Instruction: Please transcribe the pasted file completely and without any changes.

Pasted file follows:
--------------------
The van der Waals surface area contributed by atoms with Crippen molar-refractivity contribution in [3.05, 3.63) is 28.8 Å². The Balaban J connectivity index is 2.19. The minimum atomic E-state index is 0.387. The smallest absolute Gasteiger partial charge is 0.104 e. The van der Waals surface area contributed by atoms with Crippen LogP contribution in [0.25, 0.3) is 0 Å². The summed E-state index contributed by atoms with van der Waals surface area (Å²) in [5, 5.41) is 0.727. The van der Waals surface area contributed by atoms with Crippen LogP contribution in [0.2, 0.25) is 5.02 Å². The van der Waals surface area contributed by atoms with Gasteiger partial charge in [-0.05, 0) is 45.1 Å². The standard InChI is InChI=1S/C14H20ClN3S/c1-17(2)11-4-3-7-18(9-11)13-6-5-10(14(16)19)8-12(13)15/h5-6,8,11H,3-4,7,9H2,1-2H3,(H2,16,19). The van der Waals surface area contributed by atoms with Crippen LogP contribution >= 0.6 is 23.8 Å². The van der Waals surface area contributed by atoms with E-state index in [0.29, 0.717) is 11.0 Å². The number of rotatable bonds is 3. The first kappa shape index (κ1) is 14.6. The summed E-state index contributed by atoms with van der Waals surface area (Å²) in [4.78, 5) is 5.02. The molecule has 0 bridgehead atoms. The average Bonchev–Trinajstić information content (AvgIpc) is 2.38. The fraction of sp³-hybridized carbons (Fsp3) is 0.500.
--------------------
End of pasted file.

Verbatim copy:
The van der Waals surface area contributed by atoms with Crippen molar-refractivity contribution in [3.05, 3.63) is 28.8 Å². The Balaban J connectivity index is 2.19. The minimum atomic E-state index is 0.387. The smallest absolute Gasteiger partial charge is 0.104 e. The van der Waals surface area contributed by atoms with Crippen LogP contribution in [0.25, 0.3) is 0 Å². The summed E-state index contributed by atoms with van der Waals surface area (Å²) in [5, 5.41) is 0.727. The van der Waals surface area contributed by atoms with Crippen LogP contribution in [0.2, 0.25) is 5.02 Å². The van der Waals surface area contributed by atoms with Gasteiger partial charge in [-0.05, 0) is 45.1 Å². The standard InChI is InChI=1S/C14H20ClN3S/c1-17(2)11-4-3-7-18(9-11)13-6-5-10(14(16)19)8-12(13)15/h5-6,8,11H,3-4,7,9H2,1-2H3,(H2,16,19). The van der Waals surface area contributed by atoms with Crippen LogP contribution >= 0.6 is 23.8 Å². The van der Waals surface area contributed by atoms with E-state index in [0.29, 0.717) is 11.0 Å². The number of rotatable bonds is 3. The first kappa shape index (κ1) is 14.6. The summed E-state index contributed by atoms with van der Waals surface area (Å²) in [4.78, 5) is 5.02. The molecule has 0 bridgehead atoms. The average Bonchev–Trinajstić information content (AvgIpc) is 2.38. The fraction of sp³-hybridized carbons (Fsp3) is 0.500.